Measured in terms of church attendance, I’m a terrible Christian, but in the small Oxfordshire village of my early youth the agricultural seasons and religious festivals were all interwoven and we school children made regular trips to the church to celebrate them. The vicar’s wife played our school piano and taught us to sing and the vicar, a man who had won the Military Cross during the Battle of Normandy, was as familiar a sight in the village as the old red telephone box in the High Street.
Our neighbour suffered from Multiple Sclerosis and he often visited her, after which he would call on us for a cuppa and although he and my father seemed to be at different ends of the social and political spectrum, he was always welcome. I recall him once, when my dad and my brother were not around to help, rummaging around on his hands and knees behind our refrigerator with his cassock hitched up around his shins whilst he helped me to corner my escaped guinea pig, whose rat like scampering my mum simply couldn’t stand because it gave her the heebee jeebees. Our Vicar might have had a plumy accent, but he was a delightfully unpretentious man. His name was Robert Runcie. Some years later, he became the Archbishop of Canterbury and I suppose that it was from his wonderfully uncluttered perspective of religion that I learnt not to doubt the power of faith and prayer. Although I went on to see and experience some dreadful things as a soldier, I was also always conscious of the beautiful and wondrous events which balanced life as a whole. In times of stress and dismay, I would often retreat in my mind to the lovely old Cotswold stone church at Cuddesdon, with its damp smelling interior, solid wooden pews and sense of timeless sanctuary, and there, my genial and benevolent God would say to me “Come on, Robert. Pick yourself up and crack on.” I always did, even though I sometimes dragged my feet about it.
Disasters and miracles are pretty common place really. Bad luck and good luck strike all of us fairly frequently, we never know what fate has in store for us, but against the back drop of our daily grind we tend to anticipate and accept it all as nothing so very unusual or inexplicable.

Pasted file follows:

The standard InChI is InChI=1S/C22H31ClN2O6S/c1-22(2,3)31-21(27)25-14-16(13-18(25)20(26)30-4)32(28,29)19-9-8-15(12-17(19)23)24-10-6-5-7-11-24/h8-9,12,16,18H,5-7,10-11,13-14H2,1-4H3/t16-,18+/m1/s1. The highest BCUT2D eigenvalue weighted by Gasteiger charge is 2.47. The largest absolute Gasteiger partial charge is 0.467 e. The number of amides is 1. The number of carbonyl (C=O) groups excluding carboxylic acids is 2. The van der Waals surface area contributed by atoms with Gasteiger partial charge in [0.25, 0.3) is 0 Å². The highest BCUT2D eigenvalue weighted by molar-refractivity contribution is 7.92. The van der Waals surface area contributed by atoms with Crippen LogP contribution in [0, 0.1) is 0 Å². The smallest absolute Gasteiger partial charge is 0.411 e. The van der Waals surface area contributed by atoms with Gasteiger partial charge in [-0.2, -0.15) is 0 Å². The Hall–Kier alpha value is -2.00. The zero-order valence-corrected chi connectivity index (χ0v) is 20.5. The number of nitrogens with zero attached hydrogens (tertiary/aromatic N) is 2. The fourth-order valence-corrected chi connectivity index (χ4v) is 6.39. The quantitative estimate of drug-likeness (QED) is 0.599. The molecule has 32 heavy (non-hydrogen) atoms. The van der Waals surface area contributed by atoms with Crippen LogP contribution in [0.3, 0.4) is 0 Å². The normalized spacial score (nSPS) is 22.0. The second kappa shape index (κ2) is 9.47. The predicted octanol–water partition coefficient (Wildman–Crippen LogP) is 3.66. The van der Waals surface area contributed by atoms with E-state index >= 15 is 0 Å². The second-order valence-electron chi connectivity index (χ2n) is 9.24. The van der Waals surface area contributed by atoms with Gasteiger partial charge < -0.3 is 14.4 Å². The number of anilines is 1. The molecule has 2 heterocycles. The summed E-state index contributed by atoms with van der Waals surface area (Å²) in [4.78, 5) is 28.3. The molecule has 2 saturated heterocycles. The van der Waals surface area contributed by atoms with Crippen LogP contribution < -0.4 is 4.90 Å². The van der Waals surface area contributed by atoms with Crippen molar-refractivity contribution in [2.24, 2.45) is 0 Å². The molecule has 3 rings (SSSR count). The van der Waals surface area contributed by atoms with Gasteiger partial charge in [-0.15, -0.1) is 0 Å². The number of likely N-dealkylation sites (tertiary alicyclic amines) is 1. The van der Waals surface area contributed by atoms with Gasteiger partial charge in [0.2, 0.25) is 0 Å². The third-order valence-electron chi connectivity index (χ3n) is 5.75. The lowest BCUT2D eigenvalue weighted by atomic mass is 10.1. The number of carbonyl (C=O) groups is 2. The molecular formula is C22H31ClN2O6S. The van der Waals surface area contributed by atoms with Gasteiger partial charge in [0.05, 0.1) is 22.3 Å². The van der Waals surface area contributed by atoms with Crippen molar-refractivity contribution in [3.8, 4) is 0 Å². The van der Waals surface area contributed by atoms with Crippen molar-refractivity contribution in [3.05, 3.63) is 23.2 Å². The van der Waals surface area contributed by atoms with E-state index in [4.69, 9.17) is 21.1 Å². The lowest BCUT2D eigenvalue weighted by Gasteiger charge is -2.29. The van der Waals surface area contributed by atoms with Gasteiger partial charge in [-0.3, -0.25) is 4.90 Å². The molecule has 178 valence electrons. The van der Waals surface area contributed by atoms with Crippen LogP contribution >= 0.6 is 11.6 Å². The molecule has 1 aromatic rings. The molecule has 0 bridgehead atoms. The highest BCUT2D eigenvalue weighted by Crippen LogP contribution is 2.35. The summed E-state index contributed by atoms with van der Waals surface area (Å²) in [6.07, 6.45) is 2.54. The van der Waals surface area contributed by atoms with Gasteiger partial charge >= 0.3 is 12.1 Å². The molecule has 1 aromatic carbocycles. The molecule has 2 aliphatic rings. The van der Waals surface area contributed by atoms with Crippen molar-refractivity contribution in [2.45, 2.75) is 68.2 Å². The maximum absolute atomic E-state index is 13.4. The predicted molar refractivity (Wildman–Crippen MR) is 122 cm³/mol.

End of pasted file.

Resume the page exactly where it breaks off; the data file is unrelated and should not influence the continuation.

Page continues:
At early dawn recently though, I was walking my dogs along a path with which I had been familiar for fifteen years, when with astonishing rapidity, my large male Rottweiller pitched headfirst into the grass beside me and simply vanished. Had I not seen him go, I would never have known where he was. Lying flat and peering into the small hole through which he had fallen, I discovered the broken flag stone cap of a large, flooded chamber, the opening of which was almost completely covered by turf. The sky was still only just beginning to lighten, I could see very little inside the hole and I had no real idea of what I was dealing with, but with my head and shoulders over the lip and my arms at full stretch, my fingers brushed against my dog’s back and I quickly gripped the scruff of his neck in both hands. With the strength of desperation, I heaved him free of the water, getting his head and one paw out of the hole, but he was wet and unbearably heavy, and it was then as much as I could do to simply hold him suspended whilst I caught my breath. There was no-one around to help me. I’d left my mobile phone at home. I was convinced that if I let him go, I might never see him alive again. In my abject distress, I raised my face up and cried “Please God! Give me strength!” You can scoff if I tell you that with a final heave, I lifted him free of the hole as if he weighed no more than a feather pillow, but I promise you that I did.
Even in this day and age, it would seem that with faith, miracles can sometimes still happen.